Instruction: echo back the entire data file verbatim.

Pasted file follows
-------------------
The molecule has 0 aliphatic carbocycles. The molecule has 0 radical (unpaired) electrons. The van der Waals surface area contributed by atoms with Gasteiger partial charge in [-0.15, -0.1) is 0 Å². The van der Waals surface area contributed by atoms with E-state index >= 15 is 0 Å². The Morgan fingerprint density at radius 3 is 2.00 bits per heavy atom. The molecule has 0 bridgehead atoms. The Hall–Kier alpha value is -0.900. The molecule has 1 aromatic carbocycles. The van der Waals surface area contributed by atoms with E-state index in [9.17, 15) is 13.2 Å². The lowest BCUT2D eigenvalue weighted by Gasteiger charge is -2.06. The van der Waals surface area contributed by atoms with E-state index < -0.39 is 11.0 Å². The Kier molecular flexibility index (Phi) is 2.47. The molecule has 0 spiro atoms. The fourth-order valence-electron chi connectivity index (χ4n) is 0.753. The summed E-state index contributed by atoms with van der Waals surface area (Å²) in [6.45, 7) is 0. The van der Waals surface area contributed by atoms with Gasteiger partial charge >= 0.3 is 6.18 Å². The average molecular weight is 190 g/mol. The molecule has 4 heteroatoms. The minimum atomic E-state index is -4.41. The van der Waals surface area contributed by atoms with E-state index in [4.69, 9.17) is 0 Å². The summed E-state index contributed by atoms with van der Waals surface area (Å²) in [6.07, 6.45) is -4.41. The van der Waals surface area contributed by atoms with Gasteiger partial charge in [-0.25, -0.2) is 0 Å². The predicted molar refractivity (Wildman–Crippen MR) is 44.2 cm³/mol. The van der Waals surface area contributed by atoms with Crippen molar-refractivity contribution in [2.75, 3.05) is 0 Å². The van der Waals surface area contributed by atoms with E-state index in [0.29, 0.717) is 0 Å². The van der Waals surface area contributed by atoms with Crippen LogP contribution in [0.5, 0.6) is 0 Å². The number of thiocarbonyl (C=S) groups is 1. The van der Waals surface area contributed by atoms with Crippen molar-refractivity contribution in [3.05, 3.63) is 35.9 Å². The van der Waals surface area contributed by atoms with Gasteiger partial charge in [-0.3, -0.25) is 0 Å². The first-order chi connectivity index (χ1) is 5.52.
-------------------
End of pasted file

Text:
The molecule has 0 aliphatic carbocycles. The molecule has 0 radical (unpaired) electrons. The van der Waals surface area contributed by atoms with Gasteiger partial charge in [-0.15, -0.1) is 0 Å². The van der Waals surface area contributed by atoms with E-state index >= 15 is 0 Å². The Morgan fingerprint density at radius 3 is 2.00 bits per heavy atom. The molecule has 0 bridgehead atoms. The Hall–Kier alpha value is -0.900. The molecule has 1 aromatic carbocycles. The van der Waals surface area contributed by atoms with E-state index in [9.17, 15) is 13.2 Å². The lowest BCUT2D eigenvalue weighted by Gasteiger charge is -2.06. The van der Waals surface area contributed by atoms with E-state index < -0.39 is 11.0 Å². The Kier molecular flexibility index (Phi) is 2.47. The molecule has 0 spiro atoms. The fourth-order valence-electron chi connectivity index (χ4n) is 0.753. The summed E-state index contributed by atoms with van der Waals surface area (Å²) in [6.45, 7) is 0. The van der Waals surface area contributed by atoms with Gasteiger partial charge >= 0.3 is 6.18 Å². The average molecular weight is 190 g/mol. The molecule has 4 heteroatoms. The minimum atomic E-state index is -4.41. The van der Waals surface area contributed by atoms with E-state index in [4.69, 9.17) is 0 Å². The summed E-state index contributed by atoms with van der Waals surface area (Å²) in [6.07, 6.45) is -4.41. The van der Waals surface area contributed by atoms with Gasteiger partial charge in [-0.25, -0.2) is 0 Å². The predicted molar refractivity (Wildman–Crippen MR) is 44.2 cm³/mol. The van der Waals surface area contributed by atoms with Crippen molar-refractivity contribution in [2.75, 3.05) is 0 Å². The van der Waals surface area contributed by atoms with E-state index in [0.29, 0.717) is 0 Å². The van der Waals surface area contributed by atoms with Crippen LogP contribution in [0.5, 0.6) is 0 Å². The number of thiocarbonyl (C=S) groups is 1. The van der Waals surface area contributed by atoms with Crippen molar-refractivity contribution in [3.05, 3.63) is 35.9 Å². The van der Waals surface area contributed by atoms with Gasteiger partial charge in [-0.3, -0.25) is 0 Å². The first-order chi connectivity index (χ1) is 5.52.